A few years back, we conducted an undercover sting operation of scam locksmiths in the Cincinnati area. After our investigation, those scammers disappeared.
But a new report now finds that phony locksmiths are showing up again.
Angie's List: Complaints are up
Locksmith scams are making a comeback, according to a new report from our partners at the consumer guide Angie's List.
Angie's List reports a new surge in complaints about locksmiths charging far more than they quote on the phone.
Barry Campbell, a legitimate locksmith, explained that "they usually show up, tell you it's a high security lock, they have to drill it, drill the thing off. They will use pliers, everything else, and tear the lock off. Then charge you a fortune."
3 years ago, one Northern Kentucky woman told me how easy it is to fall for these, from ads online or in the Yellow Pages.
"They quoted me over the phone $39," Heather Slavey said. "But when they got there, they had an additional charge of $110."
Angie Hicks, founder of Angie's List, says while these locksmiths may have local names, and even a local phone number, they are not.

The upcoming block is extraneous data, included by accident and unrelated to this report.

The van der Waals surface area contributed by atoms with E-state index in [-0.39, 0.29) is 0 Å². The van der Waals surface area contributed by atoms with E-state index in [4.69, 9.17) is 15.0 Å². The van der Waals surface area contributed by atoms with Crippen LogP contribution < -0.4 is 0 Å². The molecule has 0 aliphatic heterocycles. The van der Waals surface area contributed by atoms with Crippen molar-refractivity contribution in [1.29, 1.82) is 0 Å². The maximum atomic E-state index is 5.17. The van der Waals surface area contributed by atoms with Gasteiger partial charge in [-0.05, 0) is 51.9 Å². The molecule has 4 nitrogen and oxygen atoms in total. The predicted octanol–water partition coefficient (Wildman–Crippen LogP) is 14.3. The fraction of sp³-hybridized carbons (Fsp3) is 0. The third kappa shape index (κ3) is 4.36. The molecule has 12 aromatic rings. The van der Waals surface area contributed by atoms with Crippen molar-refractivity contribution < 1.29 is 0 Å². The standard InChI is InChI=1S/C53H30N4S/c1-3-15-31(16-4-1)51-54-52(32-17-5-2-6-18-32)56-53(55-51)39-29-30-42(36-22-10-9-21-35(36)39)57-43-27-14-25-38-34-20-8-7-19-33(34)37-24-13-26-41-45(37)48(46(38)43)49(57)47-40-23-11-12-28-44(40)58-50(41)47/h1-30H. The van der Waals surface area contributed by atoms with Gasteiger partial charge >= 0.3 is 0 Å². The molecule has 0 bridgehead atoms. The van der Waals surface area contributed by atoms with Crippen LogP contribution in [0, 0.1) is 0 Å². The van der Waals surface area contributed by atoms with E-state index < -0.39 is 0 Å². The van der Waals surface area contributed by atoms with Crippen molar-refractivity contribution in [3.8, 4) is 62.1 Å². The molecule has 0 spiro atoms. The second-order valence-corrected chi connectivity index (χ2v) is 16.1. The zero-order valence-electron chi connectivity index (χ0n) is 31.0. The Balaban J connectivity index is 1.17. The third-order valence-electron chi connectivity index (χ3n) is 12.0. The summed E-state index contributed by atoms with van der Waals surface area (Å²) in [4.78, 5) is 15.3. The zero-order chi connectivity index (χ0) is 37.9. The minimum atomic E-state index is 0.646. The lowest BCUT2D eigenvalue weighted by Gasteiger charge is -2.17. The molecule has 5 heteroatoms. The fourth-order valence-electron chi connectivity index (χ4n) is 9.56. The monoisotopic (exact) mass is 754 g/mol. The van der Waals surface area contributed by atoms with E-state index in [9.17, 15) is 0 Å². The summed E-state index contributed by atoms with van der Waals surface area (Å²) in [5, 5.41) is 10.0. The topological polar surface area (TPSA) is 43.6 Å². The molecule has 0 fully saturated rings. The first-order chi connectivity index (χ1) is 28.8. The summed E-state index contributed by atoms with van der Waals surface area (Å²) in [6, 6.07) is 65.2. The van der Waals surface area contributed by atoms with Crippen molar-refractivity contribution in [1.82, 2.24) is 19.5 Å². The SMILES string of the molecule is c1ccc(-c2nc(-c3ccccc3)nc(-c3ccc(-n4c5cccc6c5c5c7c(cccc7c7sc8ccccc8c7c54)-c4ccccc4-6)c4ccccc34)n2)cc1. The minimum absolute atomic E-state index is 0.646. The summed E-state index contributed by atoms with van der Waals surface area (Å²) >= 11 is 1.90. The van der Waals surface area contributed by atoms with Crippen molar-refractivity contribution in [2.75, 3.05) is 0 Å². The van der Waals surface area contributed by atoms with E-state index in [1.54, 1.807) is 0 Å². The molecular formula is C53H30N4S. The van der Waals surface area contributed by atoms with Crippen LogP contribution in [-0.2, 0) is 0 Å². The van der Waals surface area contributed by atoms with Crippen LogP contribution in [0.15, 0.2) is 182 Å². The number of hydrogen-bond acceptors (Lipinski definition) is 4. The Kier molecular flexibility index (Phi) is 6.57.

"Consumers call what they believe to be a local locksmith, only to find out it's been routed to a national call center, and the locksmith does not deliver on time or on budget," Hicks said.
She says what you get is a locksmith who will hold your home or car hostage until you pay his inflated fee.
How to protect yourself
If you are locked out and need to call a locksmith, ask where they are located: It may be a call center in New York City or Florida.
A 513 or 859 area code is not enough to guarantee they are in the Cincinnati area.
As always, don't waste your money.
Don't Waste Your Money is a registered trademark of the EW Scripps Co.
"Like" John Matarese on Facebook
Follow John on Twitter (@DWYM)
Copyright 2012 Scripps Media, Inc. All rights reserved. This material may not be published, broadcast, rewritten, or redistributed.
John Matarese reports on the best weekend sales, and one item to avoid